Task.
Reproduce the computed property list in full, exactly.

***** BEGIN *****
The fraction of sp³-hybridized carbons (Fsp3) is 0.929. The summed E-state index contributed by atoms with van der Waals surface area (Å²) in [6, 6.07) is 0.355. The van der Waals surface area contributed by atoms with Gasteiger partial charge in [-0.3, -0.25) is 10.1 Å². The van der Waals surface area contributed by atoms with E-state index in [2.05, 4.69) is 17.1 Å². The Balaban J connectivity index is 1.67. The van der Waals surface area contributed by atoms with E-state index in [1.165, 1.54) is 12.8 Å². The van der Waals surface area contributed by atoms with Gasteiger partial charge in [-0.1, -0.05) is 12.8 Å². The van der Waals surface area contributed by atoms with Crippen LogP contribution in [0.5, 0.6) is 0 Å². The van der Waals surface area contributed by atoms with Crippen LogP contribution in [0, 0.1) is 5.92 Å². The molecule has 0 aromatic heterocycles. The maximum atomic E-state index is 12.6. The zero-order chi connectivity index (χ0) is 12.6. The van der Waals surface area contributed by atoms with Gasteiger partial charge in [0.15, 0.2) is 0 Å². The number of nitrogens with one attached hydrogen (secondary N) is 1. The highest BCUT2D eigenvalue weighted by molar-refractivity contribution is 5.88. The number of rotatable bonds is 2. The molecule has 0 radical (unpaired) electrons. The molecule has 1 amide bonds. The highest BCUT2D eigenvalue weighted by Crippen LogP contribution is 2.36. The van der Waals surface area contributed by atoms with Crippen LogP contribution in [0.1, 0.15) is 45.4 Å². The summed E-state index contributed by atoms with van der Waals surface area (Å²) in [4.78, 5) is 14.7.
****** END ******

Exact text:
The fraction of sp³-hybridized carbons (Fsp3) is 0.929. The summed E-state index contributed by atoms with van der Waals surface area (Å²) in [6, 6.07) is 0.355. The van der Waals surface area contributed by atoms with Gasteiger partial charge in [-0.3, -0.25) is 10.1 Å². The van der Waals surface area contributed by atoms with E-state index in [2.05, 4.69) is 17.1 Å². The Balaban J connectivity index is 1.67. The van der Waals surface area contributed by atoms with E-state index in [1.165, 1.54) is 12.8 Å². The van der Waals surface area contributed by atoms with Gasteiger partial charge in [-0.1, -0.05) is 12.8 Å². The van der Waals surface area contributed by atoms with Crippen LogP contribution in [0.5, 0.6) is 0 Å². The van der Waals surface area contributed by atoms with Crippen LogP contribution in [0, 0.1) is 5.92 Å². The molecule has 0 aromatic heterocycles. The maximum atomic E-state index is 12.6. The zero-order chi connectivity index (χ0) is 12.6. The van der Waals surface area contributed by atoms with Gasteiger partial charge in [0.15, 0.2) is 0 Å². The number of nitrogens with one attached hydrogen (secondary N) is 1. The highest BCUT2D eigenvalue weighted by molar-refractivity contribution is 5.88. The number of rotatable bonds is 2. The molecule has 0 radical (unpaired) electrons. The molecule has 1 amide bonds. The highest BCUT2D eigenvalue weighted by Crippen LogP contribution is 2.36. The van der Waals surface area contributed by atoms with Crippen LogP contribution in [0.1, 0.15) is 45.4 Å². The summed E-state index contributed by atoms with van der Waals surface area (Å²) in [4.78, 5) is 14.7.